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Get Into A Cheap Old Jeep

Posted in Project Vehicles on August 1, 2011 Comment (0)
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Get Into A Cheap Old Jeep

The Jeep thing is supposed to be fun. It isn’t supposed to be an expression of how good ones credit rating is. The Jeeps that are the most fun to build and wheel are the old ones. They are easy to work on, dirt simple to fix when they break, and leaf springs make for lots of available cheap upgrades and modifications. Today, the problem is most people think that an old Jeep is worth its weight in gold. When we got into the Jeep thing, AMC-era CJs could still be had at used car dealerships at reasonable prices. Nowadays it seems that even non-running junk AMC CJs are commanding more money than first- and second-generation Wranglers and that is just upside-down no matter how you look at it.

Don’t despair, however. It is still possible to get into a vintage Jeep and get out there without having to take the hammer to the old piggy bank. We spend an incredible amount of time with our ears to the ground trying to find the next Steal-J and have amassed quite the database of what used Jeeps sell for. Sure, they might not be the mainstream CJs, but they have four-wheel drive and can still be a blast to tool around in.

’48-’65 Willys Wagon and Truck
In 1946 Willys-Overland motors introduced the Wagon, but it wasn’t until 1948 that it got the 4WD option on the order sheet. The Wagons and trucks saw all kinds of engines including the 134ci L-head Go Devil four-cylinder, the 148ci L-head Lightning six-cylinder, the 226ci L-head six-cylinder, and the overhead-cam 230ci Tornado six-cylinder. There was also a 161ci six-cylinder available in both L- and F-head configurations. Transmission options were just as varied over the 17 years of production but you are only likely to find a Spicer 18 splitting power.

The last one of these things came off the line half a century ago, so finding one with the factory parts all still there is unlikely. Most we find have swapped-in engines and drivetrains often at low, low discount prices. You can pick the engine you like best. Regardless of what drivetrain you decide on, keep an eye on things like window and door seals. Not only are they expensive to replace, but if they started leaking early on in life it is pretty common for rust to appear further down the walls. Best of all, by picking one up that was someone else’s project you can save a ton of money. As we all know, you never get the money out of it that you put into it. With so many mutations over the years, the price range for these varies greatly, but we wouldn’t pay any more than $5,000 for a pristine running example. More likely, we’d pay under $1,000 for a non-runner that has all the drivetrain and most of the interior there but just needs some work, or up to $3,000 for a runner that has some cosmetic blemishes.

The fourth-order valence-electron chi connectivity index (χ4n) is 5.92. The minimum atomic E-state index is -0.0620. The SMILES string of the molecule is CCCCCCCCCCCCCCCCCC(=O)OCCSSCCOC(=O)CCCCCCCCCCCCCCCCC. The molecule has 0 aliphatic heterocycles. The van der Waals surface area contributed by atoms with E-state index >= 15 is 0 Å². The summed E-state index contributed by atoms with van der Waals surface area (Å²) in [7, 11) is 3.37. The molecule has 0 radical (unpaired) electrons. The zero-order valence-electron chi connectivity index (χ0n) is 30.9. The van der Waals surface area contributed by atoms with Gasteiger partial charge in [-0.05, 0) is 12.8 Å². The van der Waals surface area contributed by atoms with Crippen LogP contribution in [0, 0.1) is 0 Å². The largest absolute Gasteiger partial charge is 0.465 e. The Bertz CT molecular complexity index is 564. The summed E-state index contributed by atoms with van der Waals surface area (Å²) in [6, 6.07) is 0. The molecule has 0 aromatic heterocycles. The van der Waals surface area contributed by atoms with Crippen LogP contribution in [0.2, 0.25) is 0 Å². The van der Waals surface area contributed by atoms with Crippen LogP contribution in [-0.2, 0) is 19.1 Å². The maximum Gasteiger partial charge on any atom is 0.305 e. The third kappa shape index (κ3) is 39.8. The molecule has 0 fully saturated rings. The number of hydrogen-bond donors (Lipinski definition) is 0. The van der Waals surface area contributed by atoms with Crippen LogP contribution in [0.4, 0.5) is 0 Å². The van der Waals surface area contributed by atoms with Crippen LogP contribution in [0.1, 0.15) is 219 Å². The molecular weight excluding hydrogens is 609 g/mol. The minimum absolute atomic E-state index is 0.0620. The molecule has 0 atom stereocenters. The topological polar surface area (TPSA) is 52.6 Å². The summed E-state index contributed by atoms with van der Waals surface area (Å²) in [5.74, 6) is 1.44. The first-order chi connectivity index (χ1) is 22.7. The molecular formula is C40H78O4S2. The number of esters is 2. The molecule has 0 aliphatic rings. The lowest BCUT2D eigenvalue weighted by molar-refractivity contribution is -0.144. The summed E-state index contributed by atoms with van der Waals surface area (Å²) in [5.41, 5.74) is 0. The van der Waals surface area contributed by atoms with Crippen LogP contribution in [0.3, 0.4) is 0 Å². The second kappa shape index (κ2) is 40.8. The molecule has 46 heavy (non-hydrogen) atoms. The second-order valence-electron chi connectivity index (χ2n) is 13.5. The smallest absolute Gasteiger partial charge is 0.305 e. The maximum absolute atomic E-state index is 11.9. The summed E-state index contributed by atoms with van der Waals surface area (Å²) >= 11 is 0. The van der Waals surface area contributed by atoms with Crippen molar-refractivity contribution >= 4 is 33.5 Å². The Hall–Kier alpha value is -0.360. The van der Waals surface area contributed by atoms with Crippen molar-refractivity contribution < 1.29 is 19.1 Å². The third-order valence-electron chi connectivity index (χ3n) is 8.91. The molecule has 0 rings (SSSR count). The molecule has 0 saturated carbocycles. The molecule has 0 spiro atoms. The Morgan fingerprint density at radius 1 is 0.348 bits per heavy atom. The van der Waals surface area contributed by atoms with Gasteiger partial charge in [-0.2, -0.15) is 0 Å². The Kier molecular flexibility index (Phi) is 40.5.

’55-’75 CJ-5
People looking for old open-top Jeeps are commonly looking for a flatfender. While that drives flattie prices up, it also drives the early, and to some degree, the intermediate ’72-’75 CJ-5 prices down. The early CJ-5s shared many drivetrain parts with the flatfenders and while they seem to be much bigger visually, they have no problems going down the same tight, twisty trails the flatties can. The F-head engines were inflicted on some of these Jeeps, but the ones that are decent performers are the 225ci Dauntless V-6, the 232ci and 258ci inline-six-cylinder engines and the 304ci V-8 in the ’72-’75s. By the end of production over 600,000 CJ-5s were built, further driving down the prices. The CJ-5 got a wide variety of transmissions over the years, with the three-speed T-14s, T-15s, and four-speed T-98s being the most common. Some of them did get the sought-after T-18, but in the later Jeeps it was often the non-granny version. Many F-heads and V-6s with the T-18 got the low granny-geared transmission. You’ll find the T-98 in some of them, too. The Spicer/Dana 18 T-case was the case of choice until 1972 when the Dana 20 showed up.

Tops will generally interchange over this entire time period. If you are a big or tall person, you might have problems fitting into the CJ-5. Generally people under six feet will be okay with the seating and people over six feet will want more space. More space can be had through tilt steering columns and notching the inner fender to slide the seat back further. If you are planning on driving the Jeep on the road, stay away from the ones lifted 100 feet into the air. Not only does it cause instability, but the uber-short drivelines will be operating at too great of an angle. Depending on condition and modifications, these normally go for under $1,000 in non-running condition. In running condition they will go for whatever the market in your area supports. We wouldn’t pay over $3,000 for one in good running condition.